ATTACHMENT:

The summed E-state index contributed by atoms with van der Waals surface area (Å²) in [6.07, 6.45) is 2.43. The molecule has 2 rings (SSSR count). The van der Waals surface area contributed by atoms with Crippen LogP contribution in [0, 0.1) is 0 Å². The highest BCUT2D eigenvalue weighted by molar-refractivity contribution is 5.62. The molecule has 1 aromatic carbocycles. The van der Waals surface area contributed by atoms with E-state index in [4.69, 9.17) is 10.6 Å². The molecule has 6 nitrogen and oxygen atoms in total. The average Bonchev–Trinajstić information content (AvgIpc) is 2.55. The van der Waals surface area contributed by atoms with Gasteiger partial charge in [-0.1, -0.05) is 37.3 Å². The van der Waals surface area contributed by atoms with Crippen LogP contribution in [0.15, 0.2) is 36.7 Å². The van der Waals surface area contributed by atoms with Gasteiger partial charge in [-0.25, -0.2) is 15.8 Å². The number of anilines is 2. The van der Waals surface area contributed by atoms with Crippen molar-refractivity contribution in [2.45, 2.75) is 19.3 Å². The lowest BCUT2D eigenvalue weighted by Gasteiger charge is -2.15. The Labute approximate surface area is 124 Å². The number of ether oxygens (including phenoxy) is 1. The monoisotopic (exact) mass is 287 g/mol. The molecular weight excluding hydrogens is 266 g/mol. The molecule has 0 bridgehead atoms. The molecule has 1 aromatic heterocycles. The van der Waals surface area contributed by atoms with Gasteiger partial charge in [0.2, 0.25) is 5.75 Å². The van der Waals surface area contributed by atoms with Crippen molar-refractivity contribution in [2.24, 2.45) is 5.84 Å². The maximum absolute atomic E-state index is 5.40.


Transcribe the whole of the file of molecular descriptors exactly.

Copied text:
The summed E-state index contributed by atoms with van der Waals surface area (Å²) in [6.07, 6.45) is 2.43. The molecule has 2 rings (SSSR count). The van der Waals surface area contributed by atoms with Crippen LogP contribution in [0, 0.1) is 0 Å². The highest BCUT2D eigenvalue weighted by molar-refractivity contribution is 5.62. The molecule has 1 aromatic carbocycles. The van der Waals surface area contributed by atoms with E-state index in [4.69, 9.17) is 10.6 Å². The molecule has 6 nitrogen and oxygen atoms in total. The average Bonchev–Trinajstić information content (AvgIpc) is 2.55. The van der Waals surface area contributed by atoms with Gasteiger partial charge in [-0.1, -0.05) is 37.3 Å². The van der Waals surface area contributed by atoms with Crippen LogP contribution in [0.15, 0.2) is 36.7 Å². The van der Waals surface area contributed by atoms with Gasteiger partial charge in [-0.25, -0.2) is 15.8 Å². The number of anilines is 2. The van der Waals surface area contributed by atoms with Crippen molar-refractivity contribution in [2.45, 2.75) is 19.3 Å². The lowest BCUT2D eigenvalue weighted by Gasteiger charge is -2.15. The Labute approximate surface area is 124 Å². The number of ether oxygens (including phenoxy) is 1. The monoisotopic (exact) mass is 287 g/mol. The molecular weight excluding hydrogens is 266 g/mol. The molecule has 0 bridgehead atoms. The molecule has 1 aromatic heterocycles. The van der Waals surface area contributed by atoms with Gasteiger partial charge in [0.2, 0.25) is 5.75 Å². The van der Waals surface area contributed by atoms with Crippen molar-refractivity contribution in [2.24, 2.45) is 5.84 Å². The maximum absolute atomic E-state index is 5.40.